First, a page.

barleyBy: Chrysa Smith


The farm-to-table movement has changed the face of restaurant dining.  And thank God. There’s nothing quite like the tastes of fresh produce and meat just plucked, just butchered, just served quickly.

It’s funny, but having been raised in the city, way before this healthier dining phenomenon, I never realized just how delicious a farm fresh egg could be. Or fish just caught early in the morning. But those who grew up on the farm, well, that was a different thing.

But farm-to-table has taken that ‘of the earth’, dirty hands grittiness and meshed it with an upscale dining experience. And I was lucky enough to have it, while celebrating my 29th anniversary this pat weekend.

Enter The Inn at Barley Sheaf Farm. Yes, it’s in Bucks County, PA. Holicong to be exact; just minutes from Peddler’s Village. But it could have been a lovely country manor somewhere in France, as we wound down the long, tree-lined driveway, toward a stone farmhouse and wooden barn, past a cobblestone court and European style fountain.  The first impression was thumbs up. And the rest of the evening was two.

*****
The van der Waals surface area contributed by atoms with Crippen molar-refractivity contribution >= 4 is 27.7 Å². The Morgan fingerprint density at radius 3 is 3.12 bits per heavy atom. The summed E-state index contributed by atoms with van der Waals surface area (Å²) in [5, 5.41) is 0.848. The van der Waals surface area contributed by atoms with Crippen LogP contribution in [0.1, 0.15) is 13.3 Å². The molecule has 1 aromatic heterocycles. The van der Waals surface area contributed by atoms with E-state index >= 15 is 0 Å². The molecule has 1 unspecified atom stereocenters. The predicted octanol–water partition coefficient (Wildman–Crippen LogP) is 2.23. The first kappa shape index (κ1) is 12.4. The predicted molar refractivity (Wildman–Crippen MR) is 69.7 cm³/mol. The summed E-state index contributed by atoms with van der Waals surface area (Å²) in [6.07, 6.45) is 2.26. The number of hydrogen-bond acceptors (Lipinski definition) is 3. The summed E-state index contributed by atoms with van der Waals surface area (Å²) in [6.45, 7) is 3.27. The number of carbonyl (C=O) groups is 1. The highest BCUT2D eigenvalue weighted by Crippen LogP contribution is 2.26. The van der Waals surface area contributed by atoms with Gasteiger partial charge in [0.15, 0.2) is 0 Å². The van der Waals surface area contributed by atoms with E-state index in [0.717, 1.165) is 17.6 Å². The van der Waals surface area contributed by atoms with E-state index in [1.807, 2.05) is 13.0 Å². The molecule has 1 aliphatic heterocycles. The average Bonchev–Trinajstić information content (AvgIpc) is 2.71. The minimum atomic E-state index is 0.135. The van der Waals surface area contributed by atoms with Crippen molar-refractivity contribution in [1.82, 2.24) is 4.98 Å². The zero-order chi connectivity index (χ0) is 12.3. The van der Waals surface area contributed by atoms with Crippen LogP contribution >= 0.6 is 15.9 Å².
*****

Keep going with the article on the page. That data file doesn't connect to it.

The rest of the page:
The dining room had an open view to the kitchen. That was quite cool for a self-proclaimed foodie to witness, as the chef emptied his fresh ingredients, straight from containers, into his pans. But aesthetically, the room was gorgeous. A French Provincial décor was complimented by a wall of windows looking out onto bucolic pastures. It was getting dark when we arrived, so not able to take full advantage of the 30 acre property.

The menu is compact, but it’s one of those places that knows what it’s good at, and does it even better. I had the Halibut; Mark began with the Sweet Potato Bisque then the Ribeye. All delicious; all in reasonable portions that allowed for a taste of dessert, without having to unbutton the pants. Mark went for the pumpkin donuts while I indulged my sweet tooth with the chocolate pudding cake. Yum.

A BYOB made it especially attractive and kept the bill within a range of restaurants with less care, less atmosphere, less kitchen experience. Are we going back? Most definitely.

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